The Essence of Success Network

Cortez Kennedy remembered for dominance on the field, generosity off

 

 

As news of Cortez Kennedy's death stunned the NFL community Tuesday, former teammates and coaches remembered the Seattle Seahawks Hall of Fame defensive tackle for his dominance on the field and his generosity off of it.

"He took care of everybody," said Hall of Fame quarterback Warren Moon, who played two seasons with Kennedy and grew closer to him after they both retired. "Everybody loved him in that building. You just hate to see a guy lose his life this early because he had so much more to offer."

Kennedy, who was 48, played 11 seasons with the Seahawks and made the Pro Bowl eight times. He had 58 career sacks and was inducted into the Hall of Fame in 2012.

"There's so much to be gained and learned from every player in the NFL in knowing what Cortez was about. Never bragged. Never was critical. Never got angry at anybody in the media or anything like that. He was a total humble gentleman off the field, and then on the field he was just a total holy terror. That's how you should be as a football player. That's what stands out to me."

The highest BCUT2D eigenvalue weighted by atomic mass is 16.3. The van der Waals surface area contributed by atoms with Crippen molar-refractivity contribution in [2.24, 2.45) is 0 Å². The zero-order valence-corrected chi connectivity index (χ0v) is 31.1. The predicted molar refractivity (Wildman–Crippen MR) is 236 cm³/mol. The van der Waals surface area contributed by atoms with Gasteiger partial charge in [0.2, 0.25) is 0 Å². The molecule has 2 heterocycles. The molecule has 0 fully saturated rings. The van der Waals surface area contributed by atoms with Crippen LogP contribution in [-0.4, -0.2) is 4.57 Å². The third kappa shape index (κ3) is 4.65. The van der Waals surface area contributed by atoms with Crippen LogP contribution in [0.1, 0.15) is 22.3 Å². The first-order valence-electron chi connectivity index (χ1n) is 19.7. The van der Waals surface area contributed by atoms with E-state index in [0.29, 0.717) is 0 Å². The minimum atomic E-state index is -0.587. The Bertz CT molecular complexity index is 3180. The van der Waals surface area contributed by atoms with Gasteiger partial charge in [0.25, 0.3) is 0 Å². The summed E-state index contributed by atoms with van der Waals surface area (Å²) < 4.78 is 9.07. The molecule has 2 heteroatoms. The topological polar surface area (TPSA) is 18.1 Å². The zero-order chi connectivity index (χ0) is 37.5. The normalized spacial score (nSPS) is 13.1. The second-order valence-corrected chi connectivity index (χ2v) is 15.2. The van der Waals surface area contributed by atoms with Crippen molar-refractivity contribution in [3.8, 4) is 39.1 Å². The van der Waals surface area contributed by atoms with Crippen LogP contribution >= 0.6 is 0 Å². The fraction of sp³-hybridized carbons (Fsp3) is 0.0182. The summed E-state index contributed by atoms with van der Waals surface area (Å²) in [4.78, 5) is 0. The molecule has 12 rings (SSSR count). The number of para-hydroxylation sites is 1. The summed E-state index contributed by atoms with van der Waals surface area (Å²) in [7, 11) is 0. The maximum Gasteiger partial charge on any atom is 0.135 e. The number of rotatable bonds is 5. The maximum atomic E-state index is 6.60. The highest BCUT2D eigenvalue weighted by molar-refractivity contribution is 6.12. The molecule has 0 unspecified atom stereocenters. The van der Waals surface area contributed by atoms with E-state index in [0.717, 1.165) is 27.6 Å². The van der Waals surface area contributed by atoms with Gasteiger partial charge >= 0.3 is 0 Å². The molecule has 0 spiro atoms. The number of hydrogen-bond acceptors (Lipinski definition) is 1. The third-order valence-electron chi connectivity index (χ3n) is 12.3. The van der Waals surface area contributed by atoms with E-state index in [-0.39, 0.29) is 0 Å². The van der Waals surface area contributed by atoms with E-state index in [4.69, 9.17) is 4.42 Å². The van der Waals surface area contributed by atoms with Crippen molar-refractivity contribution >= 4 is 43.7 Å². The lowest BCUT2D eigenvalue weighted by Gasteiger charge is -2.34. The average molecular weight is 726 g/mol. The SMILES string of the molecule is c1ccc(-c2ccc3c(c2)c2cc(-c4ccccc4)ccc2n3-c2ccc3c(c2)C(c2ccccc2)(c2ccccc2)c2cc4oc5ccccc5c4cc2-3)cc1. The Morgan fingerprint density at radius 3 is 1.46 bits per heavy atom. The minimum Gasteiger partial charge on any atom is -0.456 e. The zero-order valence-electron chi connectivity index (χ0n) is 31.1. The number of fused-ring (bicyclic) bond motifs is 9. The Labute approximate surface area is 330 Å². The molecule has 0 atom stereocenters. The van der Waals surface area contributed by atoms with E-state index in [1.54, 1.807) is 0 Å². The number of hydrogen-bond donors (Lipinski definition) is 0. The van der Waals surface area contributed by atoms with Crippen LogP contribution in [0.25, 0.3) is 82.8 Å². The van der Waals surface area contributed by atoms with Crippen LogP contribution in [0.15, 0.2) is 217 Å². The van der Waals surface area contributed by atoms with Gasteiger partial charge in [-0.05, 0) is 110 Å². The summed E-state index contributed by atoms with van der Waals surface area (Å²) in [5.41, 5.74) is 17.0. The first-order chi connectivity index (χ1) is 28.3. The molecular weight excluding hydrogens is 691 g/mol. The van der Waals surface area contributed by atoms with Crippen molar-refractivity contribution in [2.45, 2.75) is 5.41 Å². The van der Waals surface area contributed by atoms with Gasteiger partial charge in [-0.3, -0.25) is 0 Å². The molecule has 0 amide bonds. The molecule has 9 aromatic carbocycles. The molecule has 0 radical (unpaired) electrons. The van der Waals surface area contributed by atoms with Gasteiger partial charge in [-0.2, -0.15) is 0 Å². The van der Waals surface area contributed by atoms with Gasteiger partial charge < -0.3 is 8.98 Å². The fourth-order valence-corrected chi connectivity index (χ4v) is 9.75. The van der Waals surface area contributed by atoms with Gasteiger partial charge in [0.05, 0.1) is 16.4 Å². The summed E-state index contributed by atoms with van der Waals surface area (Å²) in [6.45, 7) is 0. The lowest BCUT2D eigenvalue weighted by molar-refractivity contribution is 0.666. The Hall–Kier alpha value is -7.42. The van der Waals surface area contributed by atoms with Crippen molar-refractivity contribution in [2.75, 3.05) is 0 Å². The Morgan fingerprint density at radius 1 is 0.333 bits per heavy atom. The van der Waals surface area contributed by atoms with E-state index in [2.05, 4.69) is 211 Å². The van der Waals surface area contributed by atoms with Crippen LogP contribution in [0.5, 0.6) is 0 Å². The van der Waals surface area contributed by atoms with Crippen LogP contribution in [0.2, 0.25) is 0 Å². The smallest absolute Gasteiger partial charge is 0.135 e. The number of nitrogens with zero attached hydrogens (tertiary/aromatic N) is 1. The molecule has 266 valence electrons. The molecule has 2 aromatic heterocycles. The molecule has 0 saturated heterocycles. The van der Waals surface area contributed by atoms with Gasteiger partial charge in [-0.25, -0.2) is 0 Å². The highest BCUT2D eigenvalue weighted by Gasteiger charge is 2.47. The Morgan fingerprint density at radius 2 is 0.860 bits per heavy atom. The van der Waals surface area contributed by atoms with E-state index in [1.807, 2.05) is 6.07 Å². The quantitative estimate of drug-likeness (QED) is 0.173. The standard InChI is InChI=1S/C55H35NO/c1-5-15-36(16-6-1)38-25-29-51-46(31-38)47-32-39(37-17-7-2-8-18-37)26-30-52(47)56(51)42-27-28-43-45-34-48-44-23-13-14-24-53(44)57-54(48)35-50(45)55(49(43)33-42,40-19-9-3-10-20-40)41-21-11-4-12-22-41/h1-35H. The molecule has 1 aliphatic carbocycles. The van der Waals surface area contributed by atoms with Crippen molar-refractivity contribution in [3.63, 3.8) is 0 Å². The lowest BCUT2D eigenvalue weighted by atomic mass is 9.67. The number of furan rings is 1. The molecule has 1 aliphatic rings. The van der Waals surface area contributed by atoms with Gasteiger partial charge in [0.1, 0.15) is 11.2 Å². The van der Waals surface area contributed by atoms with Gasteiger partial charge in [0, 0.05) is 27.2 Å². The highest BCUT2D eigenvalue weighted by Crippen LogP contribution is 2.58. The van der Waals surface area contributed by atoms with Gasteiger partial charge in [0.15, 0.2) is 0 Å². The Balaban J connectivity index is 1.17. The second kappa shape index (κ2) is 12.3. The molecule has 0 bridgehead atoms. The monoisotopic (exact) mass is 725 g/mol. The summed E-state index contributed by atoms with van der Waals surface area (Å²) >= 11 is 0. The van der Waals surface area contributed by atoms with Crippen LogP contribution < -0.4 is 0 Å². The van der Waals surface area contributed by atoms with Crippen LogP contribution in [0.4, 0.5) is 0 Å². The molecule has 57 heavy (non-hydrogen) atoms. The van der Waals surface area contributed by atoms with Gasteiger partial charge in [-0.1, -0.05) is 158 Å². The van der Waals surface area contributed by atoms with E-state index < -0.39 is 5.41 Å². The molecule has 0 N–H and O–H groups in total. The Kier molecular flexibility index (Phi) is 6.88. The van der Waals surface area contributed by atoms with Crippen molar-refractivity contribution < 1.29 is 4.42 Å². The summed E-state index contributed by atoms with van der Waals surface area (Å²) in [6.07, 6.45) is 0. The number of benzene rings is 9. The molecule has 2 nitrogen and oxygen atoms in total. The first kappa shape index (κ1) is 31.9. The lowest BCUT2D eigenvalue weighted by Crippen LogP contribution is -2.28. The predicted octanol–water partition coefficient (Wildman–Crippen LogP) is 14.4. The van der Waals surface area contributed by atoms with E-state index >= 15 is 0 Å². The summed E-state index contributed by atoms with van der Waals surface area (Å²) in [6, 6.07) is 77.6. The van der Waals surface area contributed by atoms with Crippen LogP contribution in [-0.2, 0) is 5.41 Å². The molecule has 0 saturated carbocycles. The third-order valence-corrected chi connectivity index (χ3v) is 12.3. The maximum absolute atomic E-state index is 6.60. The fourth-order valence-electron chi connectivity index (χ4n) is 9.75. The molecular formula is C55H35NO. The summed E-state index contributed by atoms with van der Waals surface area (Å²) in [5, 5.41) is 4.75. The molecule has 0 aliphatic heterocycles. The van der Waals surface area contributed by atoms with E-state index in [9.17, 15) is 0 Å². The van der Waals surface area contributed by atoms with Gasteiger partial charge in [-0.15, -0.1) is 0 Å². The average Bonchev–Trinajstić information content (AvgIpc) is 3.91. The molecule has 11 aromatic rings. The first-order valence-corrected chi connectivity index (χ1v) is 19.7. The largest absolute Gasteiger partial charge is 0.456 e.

In 1992, Kennedy had 14 sacks and was named Defensive Player of the Year even though the Seahawks went 2-14.

Wyman said Kennedy had the utmost respect from his peers even though fans might have underrated him because the Seahawks didn't have a lot of games on national television.

The only time the Seahawks made the playoffs with Kennedy was in 1999. Quarterback Brock Huard was a rookie on that team.

When Moon became Kennedy's teammate in Seattle, he marveled at how Kennedy went out of his way to befriend everyone in the organization. Moon said Kennedy would be remembered most for his generosity.

"The equipment guys don't get a lot of love," Moon said. "They're always being asked to do stuff -- whether it's new shoes or another jockstrap. It's always somebody coming to them, saying, 'I need, I need, I need.' Well, he's a guy that would give to these guys. He would take them to dinner at times as a group. He would buy those guys lunch and just have it delivered to them in the equipment room. Whatever it was, even after he wasn't here in Seattle anymore, he would come back and he'd still take those guys out. He just never forget who they were. And they always remembered him for that.

"Not a lot of guys are like that as professional athletes. They're always asking for stuff, always expecting things. Cortez wasn't a guy that expected anything, and when he did get something, he always seemed to return that favor."

 

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